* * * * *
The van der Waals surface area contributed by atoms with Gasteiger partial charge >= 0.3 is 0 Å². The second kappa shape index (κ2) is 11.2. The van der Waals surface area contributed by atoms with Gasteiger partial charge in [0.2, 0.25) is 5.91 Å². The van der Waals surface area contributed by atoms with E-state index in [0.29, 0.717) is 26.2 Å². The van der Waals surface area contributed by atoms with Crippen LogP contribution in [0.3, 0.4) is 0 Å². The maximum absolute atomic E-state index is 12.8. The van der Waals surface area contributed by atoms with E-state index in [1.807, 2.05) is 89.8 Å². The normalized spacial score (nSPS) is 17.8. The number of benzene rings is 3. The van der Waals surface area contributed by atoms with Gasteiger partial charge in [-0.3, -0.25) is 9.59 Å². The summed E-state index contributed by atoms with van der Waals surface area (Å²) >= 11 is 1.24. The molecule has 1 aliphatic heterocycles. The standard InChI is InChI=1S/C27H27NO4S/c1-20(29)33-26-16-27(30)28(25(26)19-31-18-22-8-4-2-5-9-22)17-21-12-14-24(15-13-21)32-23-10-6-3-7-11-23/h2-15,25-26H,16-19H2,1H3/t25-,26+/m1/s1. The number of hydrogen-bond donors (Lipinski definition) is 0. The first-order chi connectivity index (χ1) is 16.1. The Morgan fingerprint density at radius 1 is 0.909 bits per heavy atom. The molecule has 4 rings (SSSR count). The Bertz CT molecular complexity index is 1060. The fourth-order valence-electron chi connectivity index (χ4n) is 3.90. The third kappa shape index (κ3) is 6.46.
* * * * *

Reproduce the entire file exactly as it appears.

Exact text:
The van der Waals surface area contributed by atoms with Gasteiger partial charge >= 0.3 is 0 Å². The second kappa shape index (κ2) is 11.2. The van der Waals surface area contributed by atoms with Gasteiger partial charge in [0.2, 0.25) is 5.91 Å². The van der Waals surface area contributed by atoms with E-state index in [0.29, 0.717) is 26.2 Å². The van der Waals surface area contributed by atoms with Crippen LogP contribution in [0.3, 0.4) is 0 Å². The maximum absolute atomic E-state index is 12.8. The van der Waals surface area contributed by atoms with E-state index in [1.807, 2.05) is 89.8 Å². The normalized spacial score (nSPS) is 17.8. The number of benzene rings is 3. The van der Waals surface area contributed by atoms with Gasteiger partial charge in [-0.3, -0.25) is 9.59 Å². The summed E-state index contributed by atoms with van der Waals surface area (Å²) >= 11 is 1.24. The molecule has 1 aliphatic heterocycles. The standard InChI is InChI=1S/C27H27NO4S/c1-20(29)33-26-16-27(30)28(25(26)19-31-18-22-8-4-2-5-9-22)17-21-12-14-24(15-13-21)32-23-10-6-3-7-11-23/h2-15,25-26H,16-19H2,1H3/t25-,26+/m1/s1. The number of hydrogen-bond donors (Lipinski definition) is 0. The first-order chi connectivity index (χ1) is 16.1. The Morgan fingerprint density at radius 1 is 0.909 bits per heavy atom. The molecule has 4 rings (SSSR count). The Bertz CT molecular complexity index is 1060. The fourth-order valence-electron chi connectivity index (χ4n) is 3.90. The third kappa shape index (κ3) is 6.46.